Friday Faceoff: How do you grade Nathaniel Hackett so far?
Vinny Benedetto, Denver Nuggets beat writer
Nathaniel Hackett looked like the kid who got called on in a class discussion without completing the reading.
The seconds ticking away before Hackett came up with his answer – a 64-yard field goal attempt - blew his cover. The Broncos started their final drive with four minutes to go and all three of their timeouts, plenty of time to come up with a better plan. The Broncos didn’t take a timeout until the play clock was expiring, a common theme on the night, with 20 seconds left. You could almost hear the other coaches in the class snickering when Brandon McManus’s kick sailed wide.
The decision to try a 64-yard field goal instead of going for a manageable fourth-down conversion on the game’s decisive play was the most puzzling part of the plan, but there were signs the preparation was insufficient. Delay-of-game and false-start penalties were the most avoidable of Denver’s 12 flags, which cost the Broncos 106 precious yards. When the offense, Hackett’s specialty, wasn’t flagged, it was far too timid. Jerry Jeudy and Courtland Sutton showed what they could do with the ball, but combined for just 14 targets, while 15 passes were thrown to the running backs.
More inventive play calling, especially around the goal line, earlier in the game could have prevented Hackett from failing the first test of his freshman year.
George Stoia, Denver Broncos beat writer
Every game in the NFL is like a test. And for Nathaniel Hackett, his first test wasn't the result he had hoped for, but there are some signs he will improve.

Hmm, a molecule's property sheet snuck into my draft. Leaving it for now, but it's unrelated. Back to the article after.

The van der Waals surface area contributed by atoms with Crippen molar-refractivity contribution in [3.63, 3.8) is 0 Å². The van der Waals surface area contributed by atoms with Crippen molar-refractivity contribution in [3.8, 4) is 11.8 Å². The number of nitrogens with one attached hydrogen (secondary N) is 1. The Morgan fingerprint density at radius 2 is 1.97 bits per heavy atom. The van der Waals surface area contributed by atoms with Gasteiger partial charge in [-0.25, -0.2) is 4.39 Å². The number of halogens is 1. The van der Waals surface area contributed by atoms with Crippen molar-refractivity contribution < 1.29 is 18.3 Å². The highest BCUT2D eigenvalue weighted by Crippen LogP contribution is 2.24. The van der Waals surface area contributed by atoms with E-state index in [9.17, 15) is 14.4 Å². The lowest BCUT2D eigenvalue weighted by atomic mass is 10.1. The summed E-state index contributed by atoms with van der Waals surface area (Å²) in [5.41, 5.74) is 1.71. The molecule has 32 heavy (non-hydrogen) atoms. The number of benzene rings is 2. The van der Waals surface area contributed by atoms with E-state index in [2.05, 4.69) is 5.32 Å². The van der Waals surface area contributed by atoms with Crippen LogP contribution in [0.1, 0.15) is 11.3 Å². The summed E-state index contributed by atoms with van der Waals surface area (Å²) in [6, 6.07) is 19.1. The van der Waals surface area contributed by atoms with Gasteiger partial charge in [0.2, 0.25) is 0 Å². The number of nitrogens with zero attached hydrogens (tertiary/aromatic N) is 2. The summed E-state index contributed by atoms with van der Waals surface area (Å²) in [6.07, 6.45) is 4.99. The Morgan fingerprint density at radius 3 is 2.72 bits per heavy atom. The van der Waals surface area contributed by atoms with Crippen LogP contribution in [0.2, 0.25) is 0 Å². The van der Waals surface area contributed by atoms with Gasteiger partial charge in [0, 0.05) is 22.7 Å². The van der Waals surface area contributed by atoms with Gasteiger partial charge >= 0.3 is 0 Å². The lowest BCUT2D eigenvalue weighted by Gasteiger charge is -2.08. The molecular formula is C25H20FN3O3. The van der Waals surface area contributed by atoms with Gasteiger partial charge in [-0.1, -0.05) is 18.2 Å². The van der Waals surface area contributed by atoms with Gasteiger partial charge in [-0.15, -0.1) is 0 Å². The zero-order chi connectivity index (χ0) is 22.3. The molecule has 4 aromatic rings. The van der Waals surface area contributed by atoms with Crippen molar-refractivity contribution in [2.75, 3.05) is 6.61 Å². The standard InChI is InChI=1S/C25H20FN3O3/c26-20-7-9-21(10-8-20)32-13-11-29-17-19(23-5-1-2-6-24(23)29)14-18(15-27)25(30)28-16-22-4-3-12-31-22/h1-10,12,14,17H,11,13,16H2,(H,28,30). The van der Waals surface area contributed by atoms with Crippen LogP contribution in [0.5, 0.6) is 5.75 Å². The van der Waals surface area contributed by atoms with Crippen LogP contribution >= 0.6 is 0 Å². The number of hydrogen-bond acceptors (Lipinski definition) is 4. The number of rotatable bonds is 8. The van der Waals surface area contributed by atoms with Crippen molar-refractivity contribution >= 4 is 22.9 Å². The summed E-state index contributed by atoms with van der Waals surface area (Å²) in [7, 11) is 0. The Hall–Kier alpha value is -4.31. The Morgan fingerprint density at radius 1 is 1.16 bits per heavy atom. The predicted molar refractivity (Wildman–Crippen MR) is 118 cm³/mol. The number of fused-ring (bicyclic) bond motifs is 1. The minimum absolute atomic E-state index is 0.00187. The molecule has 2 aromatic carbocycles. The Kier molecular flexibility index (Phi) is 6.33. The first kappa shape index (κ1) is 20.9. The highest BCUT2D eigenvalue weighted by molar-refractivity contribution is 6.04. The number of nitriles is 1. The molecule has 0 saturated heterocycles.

He aced the multiple choice -- the Broncos offense moved the ball better than it has in seven years. Sure, there were some bumps here and there that need to be cleaned up. But overall, the offense looked competent and clearly had a good game plan.
But he failed the essay portion of the exam, which was worth far more than multiple choice. His offense didn't capitalize when it needed to, going 0 for 4 in the red zone. And, of course, he failed at time management at the end of the game and decision-making, opting to take the ball out of his best player's hands. That decision is the equivalent to forgetting to put your name on your homework. Next time he needs to make sure to study a little harder -- like how a field goal longer than 56 yards has never been made at Lumen Field.
Still, there should be reason for optimism. Hackett is a first-year student in the NFL's head coaching school. Mistakes are going to be made. And while he may have struggled on his first test, he has 16 more to make up for it.